Posted Jul 15 2011 3:15PM
A message to the generations of basketball fans who have grown up in the nearly four decades since Wilt Chamberlain retired or the dozen years since his death: You have no clue.
There has always been big. Wilt was bigger.
He was always so large and so strong and so many of his feats so utterly overwhelming, it was simply not enough to call him the best player in the land or on the planet. Too narrow, too constraining. He needed an entire constellation as a description: the Big Dipper.
Wilt was, as the song says, a walking contradiction, partly truth and partly fiction. He is the only player ever to lead the NBA in scoring, rebounding and assists, but usually found it difficult to make a simple free throw.
Wilt once averaged 48.5 minutes over an entire season in a game that lasts 48 minutes (he played all of the overtimes) and yet somehow was constantly having his competitive nature questioned.
Those who played with him and against him always readily admitted that Chamberlain was far and away the strongest man in the house every time he walked out onto the court and still to many, the enduring image is the giant gentle too soft in the clutch.
Wilt was to basketball what Moby Dick was to whales what Paul Bunyan was to logging, what King Kong was to Manhattan skyscrapers. Though he played his last NBA game with the L.A. Lakers in 1973, he still holds more than four dozen records.
Frank McGuire was the coach when Wilt played for the Philadelphia Warriors and prior to the 1961-62 schedule, he called each of his players into his office individually for a discussion on goals and plans for the season.
"When Wilt came in, I asked him how long he'd like to play," the late McGuire once recalled. He said, 'Forever.' I almost fell off my chair. I said, 'No, Wilt, in a game.' He said, 'I don't ever have to come out of a game.' And he didn't."
That was the season that Chamberlain wound up averaging more minutes than are played in a regulation game and also averaged 50.4 points. It was also the season when he scored 100 points in a single game (March 2, 1962) against the New York Knicks. He also once made 35 shots in a row without a miss.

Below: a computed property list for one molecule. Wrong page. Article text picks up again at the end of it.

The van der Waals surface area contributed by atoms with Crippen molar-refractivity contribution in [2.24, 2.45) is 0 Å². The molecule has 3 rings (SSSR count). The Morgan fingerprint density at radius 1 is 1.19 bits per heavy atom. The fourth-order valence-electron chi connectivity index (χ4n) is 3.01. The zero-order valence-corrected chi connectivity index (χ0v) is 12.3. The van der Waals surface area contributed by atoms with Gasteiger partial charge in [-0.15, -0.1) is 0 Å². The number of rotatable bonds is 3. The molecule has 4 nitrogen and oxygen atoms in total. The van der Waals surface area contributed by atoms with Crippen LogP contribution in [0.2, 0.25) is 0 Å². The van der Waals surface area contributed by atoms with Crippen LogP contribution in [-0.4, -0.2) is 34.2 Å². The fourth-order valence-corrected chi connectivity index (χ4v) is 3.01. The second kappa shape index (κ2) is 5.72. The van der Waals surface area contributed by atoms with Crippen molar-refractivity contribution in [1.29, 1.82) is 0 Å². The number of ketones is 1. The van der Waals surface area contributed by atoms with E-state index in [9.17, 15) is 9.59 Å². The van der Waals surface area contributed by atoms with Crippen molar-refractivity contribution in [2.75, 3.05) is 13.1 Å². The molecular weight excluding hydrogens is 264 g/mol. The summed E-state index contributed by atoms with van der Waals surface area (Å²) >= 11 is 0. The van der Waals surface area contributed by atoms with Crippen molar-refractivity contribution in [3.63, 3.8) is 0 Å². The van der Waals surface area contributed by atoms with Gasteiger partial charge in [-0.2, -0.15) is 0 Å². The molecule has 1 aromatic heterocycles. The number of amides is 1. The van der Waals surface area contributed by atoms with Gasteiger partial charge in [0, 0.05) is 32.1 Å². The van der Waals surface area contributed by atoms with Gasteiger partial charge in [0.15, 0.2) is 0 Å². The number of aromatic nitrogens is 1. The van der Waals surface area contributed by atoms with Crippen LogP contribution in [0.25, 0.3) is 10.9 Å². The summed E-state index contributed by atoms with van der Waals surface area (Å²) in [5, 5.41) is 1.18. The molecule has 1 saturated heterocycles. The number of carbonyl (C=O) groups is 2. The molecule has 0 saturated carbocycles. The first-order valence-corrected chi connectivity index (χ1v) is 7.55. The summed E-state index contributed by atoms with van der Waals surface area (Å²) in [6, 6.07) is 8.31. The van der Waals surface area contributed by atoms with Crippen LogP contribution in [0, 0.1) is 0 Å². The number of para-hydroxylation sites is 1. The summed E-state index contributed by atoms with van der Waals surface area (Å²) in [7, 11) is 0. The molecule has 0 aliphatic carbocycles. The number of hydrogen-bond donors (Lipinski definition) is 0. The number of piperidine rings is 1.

"You name it and there's not a single thing that Wilt couldn't do on the basketball court if he wanted," said the late Jack McMahon, who played and coached against Chamberlain for two decades. "He was that much the superior athlete."
At 7-1 1/2 and 275 pounds during his professional career, Wilt had been a speedy quarter-miler and cross country runner during his high school days at Overbrook High in Philadelphia and an athletic, leaping long jumper during his college career at the University of Kansas. His body was such a taut cord of muscles and possessed such power that nobody was so surprised when he came very close to signing a contract to box Muhammad Ali for the heavyweight championship of the world.
"In terms of power, you'd have given him a chance," McMahon said. "The only question is whether he would have pulled the trigger on his punches. I always said it was a damn good thing that God made Wilt such a nice guy, because if he'd have been mean, he might have killed people."
As it was, Chamberlain merely destroyed most of the statistical standards in the game. The basketball rule writers literally changed the game to try to stop him. The lane was widened to push him farther away from the basket. Inbounding the ball over the top of the backboard, where only he could catch it and drop it through the hoop, was banned. Leaping from the foul line to dunk free throws was outlawed.
When the topic of all-time greatest player was once raised, a fellow named Larry Bird didn't hesitate. "Let me tell you something," Bird said. "For a while, they were saying that I was the greatest. And before me, it was Magic who was the greatest. And then it's Michael's turn. But open up the record book and it will be obvious who the greatest is."
Michael Jordan would come along behind Chamberlain to score 50 or more points in a game 39 times over the entire course of his legendary career, the number that Wilt averaged over a full 82-game schedule. When Kobe Bryant scored 81 eye-popping points against Toronto in 2006, he was still 19 short of Wilt's total against the Knicks.
Yet for all of his tremendous feats and awe-inspiring numbers, Wilt's image perennially suffered in comparison with his friend and rival in dueling goatees Bill Russell, who won 11 championships with the Boston Celtics compared to Chamberlain's two (Philly and L.A.). All throughout the 1960s, the NBA seemed to exist in black-and-white images on small TV screens to show Russell and his superior Celtics teams outfoxing and outclassing Wilt's Warriors and Lakers.
Russell has been universally acclaimed as the greatest team player in the history of American sports and Chamberlain painted as his taller, stat-piling foil, who constantly came up short in the end.
However, one man knows the inaccuracy of the portrait that's been painted.
"Nobody seems to appreciate what an incredible player Wilt was," Russell said at 1997 All-Star Game when the league named and honored its 50 greatest players. "He was the best player of all time because he dominated the floor like nobody else ever could. To be that big and that athletic was special."
In a sky full of stars, the Big Dipper will always stand out.
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